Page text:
One Of The First "Computer Bugs" Was A Bug – Literally

The story involves the only (perhaps) mathematician to have a warship named after them


Tom Hale

Senior Journalist

clockJul 29 2022, 08:35 UTC
The First "Computer Bug" Moth cellotaped to a log book after becoming trapped between points at Relay # 70, Panel F, of the Mark II Aiken Relay Calculator while it was being tested at Harvard University,
Behold, the world's first computer bug. Image credit: Naval Surface Warfare Center, Dahlgren, VA./US Naval Historical Center Online Library Photograph/Wikimedia Commons/Public Domain

It’s an oft-touted snippet of cyber folklore that the first computer bug was literally a bug. A squashed moth, to be precise. Like many anecdotes that find their way into modern legend, it appears that this story was founded in truth, but some re-tellings of the tale may have got the details a bit muddled. 

Here’s how the story goes, according to scholar Fred R Shapiro: On September 9, 1945 (some sources say 1947), Harvard engineers were working on the Mark II, also known as the Aiken Relay Calculator, an electromechanical computer that was being tested for the US Navy. 


One of the bright sparks working on this project was Grace Hopper, a trail-blazing computer pioneer and US Navy rear admiral who holds the exceptionally rare honor of being a mathematician who has a warship named after them.

The team of computer scientists noticed that Mark II was playing up. After taking a look at the hardware, they saw that the glitch was being caused by an unfortunate moth that had become sandwiched in between relay 70 of panel F.

The frazzled moth was removed and Cooper placed the specimen into the day’s log sheet using some sticky-taped along with the notation: “First actual case of a bug being found.”


In 1988, the log book was rediscovered at the Naval Surface Warfare Center Computer Museum in Virginia and the moth was still taped to the sheet, perhaps a little dusty but otherwise fine.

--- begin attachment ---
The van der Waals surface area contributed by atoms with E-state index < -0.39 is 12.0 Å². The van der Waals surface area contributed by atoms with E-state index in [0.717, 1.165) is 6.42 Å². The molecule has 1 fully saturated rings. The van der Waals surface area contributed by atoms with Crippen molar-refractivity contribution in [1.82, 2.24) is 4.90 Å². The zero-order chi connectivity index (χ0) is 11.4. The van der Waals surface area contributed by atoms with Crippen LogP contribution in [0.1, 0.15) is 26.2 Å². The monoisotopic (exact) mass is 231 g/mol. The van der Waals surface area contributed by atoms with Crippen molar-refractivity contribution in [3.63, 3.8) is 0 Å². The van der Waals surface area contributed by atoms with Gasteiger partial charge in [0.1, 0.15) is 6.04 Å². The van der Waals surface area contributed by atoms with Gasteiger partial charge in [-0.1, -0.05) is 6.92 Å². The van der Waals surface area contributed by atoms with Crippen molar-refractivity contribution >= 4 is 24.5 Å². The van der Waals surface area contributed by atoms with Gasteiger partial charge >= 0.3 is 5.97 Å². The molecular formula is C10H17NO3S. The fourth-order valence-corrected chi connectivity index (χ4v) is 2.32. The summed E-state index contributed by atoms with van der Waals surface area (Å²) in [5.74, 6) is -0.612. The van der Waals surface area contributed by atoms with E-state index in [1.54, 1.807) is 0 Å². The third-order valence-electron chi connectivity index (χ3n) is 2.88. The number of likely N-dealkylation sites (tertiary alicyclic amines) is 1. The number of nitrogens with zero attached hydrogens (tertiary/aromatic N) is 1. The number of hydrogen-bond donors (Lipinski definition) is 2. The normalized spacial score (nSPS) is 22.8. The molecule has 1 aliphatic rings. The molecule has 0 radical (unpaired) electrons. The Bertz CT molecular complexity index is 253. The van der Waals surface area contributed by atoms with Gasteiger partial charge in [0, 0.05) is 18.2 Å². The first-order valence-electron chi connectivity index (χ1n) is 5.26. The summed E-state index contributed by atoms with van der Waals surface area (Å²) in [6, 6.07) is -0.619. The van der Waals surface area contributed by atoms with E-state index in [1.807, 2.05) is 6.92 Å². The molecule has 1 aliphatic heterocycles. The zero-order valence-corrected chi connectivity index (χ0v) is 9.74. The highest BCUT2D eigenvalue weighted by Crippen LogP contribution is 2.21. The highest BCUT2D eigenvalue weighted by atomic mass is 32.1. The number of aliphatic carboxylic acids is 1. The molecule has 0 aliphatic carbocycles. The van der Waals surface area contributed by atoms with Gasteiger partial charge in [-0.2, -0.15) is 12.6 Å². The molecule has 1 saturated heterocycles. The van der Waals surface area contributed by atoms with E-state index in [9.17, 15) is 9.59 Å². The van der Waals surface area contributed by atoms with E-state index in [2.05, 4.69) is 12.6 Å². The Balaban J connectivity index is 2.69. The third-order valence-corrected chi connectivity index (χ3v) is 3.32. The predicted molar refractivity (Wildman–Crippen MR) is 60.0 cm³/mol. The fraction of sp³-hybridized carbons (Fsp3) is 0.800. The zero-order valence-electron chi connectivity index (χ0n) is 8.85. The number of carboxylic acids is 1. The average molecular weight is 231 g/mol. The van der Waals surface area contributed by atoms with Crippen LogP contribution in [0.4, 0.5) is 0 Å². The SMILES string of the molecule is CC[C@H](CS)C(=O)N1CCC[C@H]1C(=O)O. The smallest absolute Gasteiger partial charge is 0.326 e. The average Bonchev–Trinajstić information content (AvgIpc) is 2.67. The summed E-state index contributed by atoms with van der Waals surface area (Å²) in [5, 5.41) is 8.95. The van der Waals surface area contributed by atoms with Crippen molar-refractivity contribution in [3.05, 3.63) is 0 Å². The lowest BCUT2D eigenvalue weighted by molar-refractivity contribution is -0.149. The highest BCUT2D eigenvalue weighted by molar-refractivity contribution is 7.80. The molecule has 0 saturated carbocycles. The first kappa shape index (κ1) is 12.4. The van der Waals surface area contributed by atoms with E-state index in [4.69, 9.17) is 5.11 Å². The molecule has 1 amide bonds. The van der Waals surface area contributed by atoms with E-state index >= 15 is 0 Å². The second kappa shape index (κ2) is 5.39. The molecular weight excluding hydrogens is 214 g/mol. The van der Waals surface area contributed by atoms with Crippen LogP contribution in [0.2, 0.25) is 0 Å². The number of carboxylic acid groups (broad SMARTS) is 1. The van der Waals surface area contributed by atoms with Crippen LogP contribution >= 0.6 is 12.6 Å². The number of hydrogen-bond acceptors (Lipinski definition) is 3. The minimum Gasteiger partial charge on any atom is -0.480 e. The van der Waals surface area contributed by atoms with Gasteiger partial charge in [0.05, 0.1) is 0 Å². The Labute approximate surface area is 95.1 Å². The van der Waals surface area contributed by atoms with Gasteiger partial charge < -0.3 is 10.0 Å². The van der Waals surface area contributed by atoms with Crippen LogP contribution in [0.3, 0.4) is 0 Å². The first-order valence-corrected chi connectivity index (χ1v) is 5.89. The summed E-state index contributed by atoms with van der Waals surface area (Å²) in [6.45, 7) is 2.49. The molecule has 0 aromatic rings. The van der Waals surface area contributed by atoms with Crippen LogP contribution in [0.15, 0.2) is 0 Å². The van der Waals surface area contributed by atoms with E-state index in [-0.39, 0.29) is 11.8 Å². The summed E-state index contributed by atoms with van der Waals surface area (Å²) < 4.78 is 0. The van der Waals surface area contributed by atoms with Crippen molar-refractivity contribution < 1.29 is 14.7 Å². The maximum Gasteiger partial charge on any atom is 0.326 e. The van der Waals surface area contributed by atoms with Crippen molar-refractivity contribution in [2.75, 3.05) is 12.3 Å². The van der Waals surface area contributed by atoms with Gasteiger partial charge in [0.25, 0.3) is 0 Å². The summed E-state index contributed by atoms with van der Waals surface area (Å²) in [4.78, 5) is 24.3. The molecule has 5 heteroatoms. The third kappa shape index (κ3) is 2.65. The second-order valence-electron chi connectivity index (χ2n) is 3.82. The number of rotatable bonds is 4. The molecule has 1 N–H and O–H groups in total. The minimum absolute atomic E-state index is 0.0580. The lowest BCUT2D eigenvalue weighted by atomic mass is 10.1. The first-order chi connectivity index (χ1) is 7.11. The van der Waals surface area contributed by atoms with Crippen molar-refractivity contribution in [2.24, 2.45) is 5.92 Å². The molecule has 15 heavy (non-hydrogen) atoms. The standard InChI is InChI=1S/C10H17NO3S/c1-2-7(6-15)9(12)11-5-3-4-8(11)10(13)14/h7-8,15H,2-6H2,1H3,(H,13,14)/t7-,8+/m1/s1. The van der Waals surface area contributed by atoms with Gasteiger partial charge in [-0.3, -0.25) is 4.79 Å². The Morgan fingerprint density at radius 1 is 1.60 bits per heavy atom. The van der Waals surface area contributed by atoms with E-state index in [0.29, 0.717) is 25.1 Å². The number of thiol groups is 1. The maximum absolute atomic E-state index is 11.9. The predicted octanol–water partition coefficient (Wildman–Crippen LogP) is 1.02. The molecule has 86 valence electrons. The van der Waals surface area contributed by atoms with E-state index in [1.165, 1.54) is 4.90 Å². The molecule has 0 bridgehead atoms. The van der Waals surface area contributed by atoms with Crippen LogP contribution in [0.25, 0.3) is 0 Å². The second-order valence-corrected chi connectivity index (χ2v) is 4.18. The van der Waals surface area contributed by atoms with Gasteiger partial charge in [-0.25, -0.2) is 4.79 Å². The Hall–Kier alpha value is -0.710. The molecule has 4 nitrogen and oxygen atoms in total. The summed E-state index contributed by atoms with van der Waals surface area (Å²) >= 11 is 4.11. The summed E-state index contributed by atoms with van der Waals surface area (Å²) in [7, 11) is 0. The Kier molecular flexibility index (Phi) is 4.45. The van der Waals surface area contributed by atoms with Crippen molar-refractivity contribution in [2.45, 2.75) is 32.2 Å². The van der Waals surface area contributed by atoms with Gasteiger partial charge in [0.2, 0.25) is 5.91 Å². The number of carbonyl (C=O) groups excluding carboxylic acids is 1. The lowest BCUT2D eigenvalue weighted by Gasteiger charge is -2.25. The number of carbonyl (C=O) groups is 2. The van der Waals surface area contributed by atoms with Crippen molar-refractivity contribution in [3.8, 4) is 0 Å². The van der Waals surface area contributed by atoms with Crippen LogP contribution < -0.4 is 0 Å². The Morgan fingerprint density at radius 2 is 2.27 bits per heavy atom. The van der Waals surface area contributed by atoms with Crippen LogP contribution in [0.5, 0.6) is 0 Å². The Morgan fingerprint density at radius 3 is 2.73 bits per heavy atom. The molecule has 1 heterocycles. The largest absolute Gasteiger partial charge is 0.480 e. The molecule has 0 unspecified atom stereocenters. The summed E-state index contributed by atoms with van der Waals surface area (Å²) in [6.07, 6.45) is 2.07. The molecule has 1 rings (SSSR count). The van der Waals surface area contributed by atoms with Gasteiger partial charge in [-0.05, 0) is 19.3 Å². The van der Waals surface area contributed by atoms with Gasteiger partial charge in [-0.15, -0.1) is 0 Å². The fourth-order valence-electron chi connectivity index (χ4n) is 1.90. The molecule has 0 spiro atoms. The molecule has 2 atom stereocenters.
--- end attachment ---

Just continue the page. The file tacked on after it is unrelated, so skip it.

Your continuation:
This part of the story seems to be true. At least, there’s no reason to assume it was made up. However, some interpretations of the story go one further and suggest the term “computer bug” was directly derived from this incident. This certainly isn’t the case. 

The term “bug” was used by none other than Thomas Edison as far back as 1878 when he was writing to fellow inventor Theodore Puskas. His letter reportedly reads: “Bugs – as such little faults and difficulties are called – show themselves and months of intense watching, study and labor are requisite before commercial success or failure is certainly reached.”


Similarly, Shapiro writes that the Supplement to the Oxford English Dictionary defines the noun “bug” as “a defect or fault in a machine, plan, or the like.” The dictionary definition cites a newspaper from 1889 that says: “Mr Edison… had been up the two previous nights discovering a ‘bug’ in his phonograph—an expression for solving a difficulty, and implying that some imaginary insect had secreted itself inside and is causing all the trouble.”

So, it appears that the word “bug” has been used to describe an unexpected hiccup, especially regarding machinery or electronics, for over half a century before the infamous case of the Mark II computer. 

It's also impossible to say whether this anecdote could be considered the first computer bug. Certainly, computers were very much in their infancy in the 1940s, but there's no telling whether this glitch was the first time a computer error had been called a bug. 


Nevertheless, few would argue that the legend of the crushed moth isn't a great story that deserves retelling, wherever the exact truth lies. 

[H/T: Victtor Ciferri on Twitter]

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